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Aucasaurus was a genus of medium-sized theropod dinosaur from Argentina that lived during the Santonian stage of the Anacleto Formation. It was smaller than the related Carnotaurus, although more derived in some ways, such as its extremely reduced arms and almost total lack of fingers.[1] The type skeleton is complete to the thirteenth caudal vertebra, and so is relatively well understood, and is the most complete abelisaurid yet described. However, the skull is damaged, causing some paleontologists[who?] to speculate that it was involved in a fight prior to death.

DescriptionEdit

Aucasaurus short, deep-snouted skull was not as short or as deep-snouted as that of Carnotaurus. Also, instead of horns, it had a pair of low ridges above each eye.

Forelimbs and handsEdit

Aucasaurus small arms were also alike that of its horned relative, but were proportionally longer due to its small size, and the bones lacked the bony processes and some unusual proportions present in Carnotaurus. The hand of Aucasaurus was unusual: four metacarpals were present, but the first and fourth lacked fingers. The second and third had fingers, but they were quite short and had no claws.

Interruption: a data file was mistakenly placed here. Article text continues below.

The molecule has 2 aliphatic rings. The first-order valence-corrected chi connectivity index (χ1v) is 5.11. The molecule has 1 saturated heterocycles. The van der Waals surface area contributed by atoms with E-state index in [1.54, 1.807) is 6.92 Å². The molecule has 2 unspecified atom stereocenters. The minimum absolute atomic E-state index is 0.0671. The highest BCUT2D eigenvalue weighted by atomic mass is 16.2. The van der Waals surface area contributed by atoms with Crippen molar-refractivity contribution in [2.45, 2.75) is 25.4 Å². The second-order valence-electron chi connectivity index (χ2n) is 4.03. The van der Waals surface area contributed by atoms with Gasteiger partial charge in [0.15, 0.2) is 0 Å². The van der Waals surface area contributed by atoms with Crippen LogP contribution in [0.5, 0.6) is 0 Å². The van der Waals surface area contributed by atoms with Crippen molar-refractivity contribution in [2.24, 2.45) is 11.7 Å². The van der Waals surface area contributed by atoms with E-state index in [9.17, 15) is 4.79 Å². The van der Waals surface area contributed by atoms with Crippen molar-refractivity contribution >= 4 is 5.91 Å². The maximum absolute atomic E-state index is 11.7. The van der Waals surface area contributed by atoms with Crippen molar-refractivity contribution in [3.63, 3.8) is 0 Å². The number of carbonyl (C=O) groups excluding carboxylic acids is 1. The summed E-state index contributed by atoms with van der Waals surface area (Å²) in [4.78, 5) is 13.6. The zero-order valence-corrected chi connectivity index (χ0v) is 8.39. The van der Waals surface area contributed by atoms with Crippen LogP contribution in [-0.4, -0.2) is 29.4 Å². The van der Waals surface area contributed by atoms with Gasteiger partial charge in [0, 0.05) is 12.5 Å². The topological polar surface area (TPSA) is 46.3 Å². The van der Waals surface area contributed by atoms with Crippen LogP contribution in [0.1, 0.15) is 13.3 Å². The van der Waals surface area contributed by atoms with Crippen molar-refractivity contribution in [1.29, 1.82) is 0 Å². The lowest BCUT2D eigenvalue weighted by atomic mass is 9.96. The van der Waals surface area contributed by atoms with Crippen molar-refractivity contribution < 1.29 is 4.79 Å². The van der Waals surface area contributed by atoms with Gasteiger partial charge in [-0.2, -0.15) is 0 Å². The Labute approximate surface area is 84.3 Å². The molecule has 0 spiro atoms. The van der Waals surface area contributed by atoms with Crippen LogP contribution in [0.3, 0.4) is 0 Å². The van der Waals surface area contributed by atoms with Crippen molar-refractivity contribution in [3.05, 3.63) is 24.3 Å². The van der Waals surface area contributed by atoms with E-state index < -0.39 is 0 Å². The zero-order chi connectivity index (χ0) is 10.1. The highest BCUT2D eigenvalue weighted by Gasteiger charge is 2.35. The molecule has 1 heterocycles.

DiscoveryEdit

Aucasaurus is known from finds in the Rio Colorado Formation, a Late Cretaceous formation in Argentina that has yielded many dinosaur fossils. Numerous sauropod eggs are also known from this deposit.

ClassificationEdit

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